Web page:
How you viewed one particular moment of last night’s draw with Chelsea probably says quite a lot about you. Now, there will never be any moral judgements from Latest News, unless you happen to be a small-handed puppet of the deep state, and so we will not hazard any guesses as to what your reaction might reveal about your character.
When pantomime villain Diego Costa had his penalty batted away by Simon Mignolet, the camera picked out a notably, well, ‘energised’ Jürgen Klopp. The Liverpool manager, wearing that full-on contorted mentalist expression he carries off so well, was engaged in a rather animated and one-sided ‘discussion’ with the fourth official, Neil Swarbrick. His mouth uncomfortably close to Swarbrick’s ear, the Liverpool manager roared, “NOBODY CAN BEAT US!”
Afterwards, unprompted, the German made a point of explaining the incident to the assembled hacks in the post-match press conference, including the salient detail of the good-natured reaction of the man who had been treated to the extreme Kloppian enthusiasm.
“Sorry, I want to say something because no one has asked me about it,” he revealed. “It was the fourth official thing. I know this from Germany, people writing a big story from reading lips or whatever. So ‘nobody can beat us’ is what I said. That’s obviously not true! But it felt for me like this in this moment. I said, ‘Sorry, I was a little bit excited,’ and he said: ‘No problem, I like your passion.’ That actually I’ve never heard from a fourth official before so I thought it made sense you knew about it.”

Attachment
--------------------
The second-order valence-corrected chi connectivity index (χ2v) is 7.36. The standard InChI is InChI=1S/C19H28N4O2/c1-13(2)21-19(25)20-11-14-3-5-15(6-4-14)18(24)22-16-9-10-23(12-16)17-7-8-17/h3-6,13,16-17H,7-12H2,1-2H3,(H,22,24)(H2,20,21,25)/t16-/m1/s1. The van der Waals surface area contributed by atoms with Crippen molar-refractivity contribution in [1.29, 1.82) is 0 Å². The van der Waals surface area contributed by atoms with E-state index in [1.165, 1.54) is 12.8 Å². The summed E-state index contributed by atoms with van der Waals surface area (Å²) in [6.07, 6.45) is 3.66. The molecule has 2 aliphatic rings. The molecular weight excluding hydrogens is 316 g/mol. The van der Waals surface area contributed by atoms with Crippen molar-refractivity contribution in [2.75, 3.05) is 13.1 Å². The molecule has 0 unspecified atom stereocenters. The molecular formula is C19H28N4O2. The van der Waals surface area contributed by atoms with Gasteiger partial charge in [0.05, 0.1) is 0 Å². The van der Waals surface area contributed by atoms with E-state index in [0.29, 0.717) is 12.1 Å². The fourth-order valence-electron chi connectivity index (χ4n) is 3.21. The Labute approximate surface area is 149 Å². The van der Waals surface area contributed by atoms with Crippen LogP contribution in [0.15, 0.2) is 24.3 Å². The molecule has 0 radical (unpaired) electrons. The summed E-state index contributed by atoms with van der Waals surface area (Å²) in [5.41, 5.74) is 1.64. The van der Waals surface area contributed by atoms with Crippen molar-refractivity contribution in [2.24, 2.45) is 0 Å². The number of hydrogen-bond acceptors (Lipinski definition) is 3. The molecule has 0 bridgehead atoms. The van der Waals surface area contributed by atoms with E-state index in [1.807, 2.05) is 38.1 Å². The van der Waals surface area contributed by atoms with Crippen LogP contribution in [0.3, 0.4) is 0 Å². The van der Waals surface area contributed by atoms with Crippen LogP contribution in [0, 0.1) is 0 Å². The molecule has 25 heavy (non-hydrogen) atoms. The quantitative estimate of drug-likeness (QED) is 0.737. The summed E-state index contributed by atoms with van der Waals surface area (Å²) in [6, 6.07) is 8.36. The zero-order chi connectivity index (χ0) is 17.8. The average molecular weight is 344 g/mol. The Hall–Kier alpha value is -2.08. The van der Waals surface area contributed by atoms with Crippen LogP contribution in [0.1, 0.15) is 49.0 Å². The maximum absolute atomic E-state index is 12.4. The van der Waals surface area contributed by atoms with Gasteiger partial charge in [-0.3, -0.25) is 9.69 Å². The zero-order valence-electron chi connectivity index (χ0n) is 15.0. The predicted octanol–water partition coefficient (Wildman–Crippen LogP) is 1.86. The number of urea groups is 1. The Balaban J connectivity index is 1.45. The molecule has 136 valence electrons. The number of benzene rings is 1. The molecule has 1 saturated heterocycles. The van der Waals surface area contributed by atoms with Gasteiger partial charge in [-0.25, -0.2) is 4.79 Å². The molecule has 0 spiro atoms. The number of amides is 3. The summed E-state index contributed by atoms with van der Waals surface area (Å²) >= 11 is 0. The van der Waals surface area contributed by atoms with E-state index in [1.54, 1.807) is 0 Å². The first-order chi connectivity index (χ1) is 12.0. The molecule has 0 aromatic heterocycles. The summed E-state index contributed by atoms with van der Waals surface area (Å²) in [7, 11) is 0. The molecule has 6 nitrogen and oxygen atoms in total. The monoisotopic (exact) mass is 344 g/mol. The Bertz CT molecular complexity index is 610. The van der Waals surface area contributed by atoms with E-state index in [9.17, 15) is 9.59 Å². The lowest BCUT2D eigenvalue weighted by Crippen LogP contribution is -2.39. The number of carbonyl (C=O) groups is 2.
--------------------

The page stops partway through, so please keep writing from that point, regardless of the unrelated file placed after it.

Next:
At this point in proceedings, a frank and full disclosure is required. As Klopp ranted at Swarbrick, Latest News was filled with a similar righteous indignation and laughed maniacally at the scene. It is not big or clever. It probably speaks to some deep character flaw, but honestly, we’ve never loved the Liverpool boss more. His outrage, directed against the wrong person, sure, was the visceral manifestation of our own.
This has been an almost intolerably dark period for the club. A wretched combination of shattered dreams and unrealistically raised expectations, mixing in with the cold reality of slipping out of the title race and exiting both cup competitions, has resulted in a mood of crushing disappointment and frustration amongst fans.
Last night did nothing to close a gap to Chelsea that seems now unbridgeable but on the Anfield pitch Jürgen Klopp’s men regained their identity and energised those disenchanted fans again. There, once more, was the passion, the incessant effort, the moments of class, the ability to breach even the meanest of defences. There was Liverpool. Nothing is over yet.